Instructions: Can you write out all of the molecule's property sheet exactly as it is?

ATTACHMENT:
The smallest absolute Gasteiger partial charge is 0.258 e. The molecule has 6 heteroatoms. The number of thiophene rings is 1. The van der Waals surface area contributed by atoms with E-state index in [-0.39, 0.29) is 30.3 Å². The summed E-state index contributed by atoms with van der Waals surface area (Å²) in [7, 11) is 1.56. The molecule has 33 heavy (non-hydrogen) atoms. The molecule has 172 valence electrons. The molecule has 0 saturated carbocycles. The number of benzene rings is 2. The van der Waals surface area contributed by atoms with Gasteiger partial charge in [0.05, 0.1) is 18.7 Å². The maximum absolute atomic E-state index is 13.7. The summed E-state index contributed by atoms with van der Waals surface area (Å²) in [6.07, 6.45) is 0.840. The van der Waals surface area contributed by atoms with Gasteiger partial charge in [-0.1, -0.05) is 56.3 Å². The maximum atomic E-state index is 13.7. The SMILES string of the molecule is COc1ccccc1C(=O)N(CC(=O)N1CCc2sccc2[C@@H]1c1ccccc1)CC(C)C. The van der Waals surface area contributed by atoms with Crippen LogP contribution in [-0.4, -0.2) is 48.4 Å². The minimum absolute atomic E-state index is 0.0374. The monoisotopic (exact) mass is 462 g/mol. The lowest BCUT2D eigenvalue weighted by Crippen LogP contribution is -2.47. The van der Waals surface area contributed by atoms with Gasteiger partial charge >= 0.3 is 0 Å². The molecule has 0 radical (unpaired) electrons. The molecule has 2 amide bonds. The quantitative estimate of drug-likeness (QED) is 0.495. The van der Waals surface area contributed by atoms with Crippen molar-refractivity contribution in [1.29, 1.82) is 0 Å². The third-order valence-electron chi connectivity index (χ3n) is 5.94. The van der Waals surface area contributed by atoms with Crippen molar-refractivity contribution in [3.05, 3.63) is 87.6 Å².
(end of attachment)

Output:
The smallest absolute Gasteiger partial charge is 0.258 e. The molecule has 6 heteroatoms. The number of thiophene rings is 1. The van der Waals surface area contributed by atoms with E-state index in [-0.39, 0.29) is 30.3 Å². The summed E-state index contributed by atoms with van der Waals surface area (Å²) in [7, 11) is 1.56. The molecule has 33 heavy (non-hydrogen) atoms. The molecule has 172 valence electrons. The molecule has 0 saturated carbocycles. The number of benzene rings is 2. The van der Waals surface area contributed by atoms with Gasteiger partial charge in [0.05, 0.1) is 18.7 Å². The maximum absolute atomic E-state index is 13.7. The summed E-state index contributed by atoms with van der Waals surface area (Å²) in [6.07, 6.45) is 0.840. The van der Waals surface area contributed by atoms with Gasteiger partial charge in [-0.1, -0.05) is 56.3 Å². The maximum atomic E-state index is 13.7. The SMILES string of the molecule is COc1ccccc1C(=O)N(CC(=O)N1CCc2sccc2[C@@H]1c1ccccc1)CC(C)C. The van der Waals surface area contributed by atoms with Crippen LogP contribution in [-0.4, -0.2) is 48.4 Å². The minimum absolute atomic E-state index is 0.0374. The monoisotopic (exact) mass is 462 g/mol. The lowest BCUT2D eigenvalue weighted by Crippen LogP contribution is -2.47. The van der Waals surface area contributed by atoms with Gasteiger partial charge >= 0.3 is 0 Å². The molecule has 0 radical (unpaired) electrons. The molecule has 2 amide bonds. The quantitative estimate of drug-likeness (QED) is 0.495. The van der Waals surface area contributed by atoms with Crippen molar-refractivity contribution in [1.29, 1.82) is 0 Å². The third-order valence-electron chi connectivity index (χ3n) is 5.94. The van der Waals surface area contributed by atoms with Crippen molar-refractivity contribution in [3.05, 3.63) is 87.6 Å².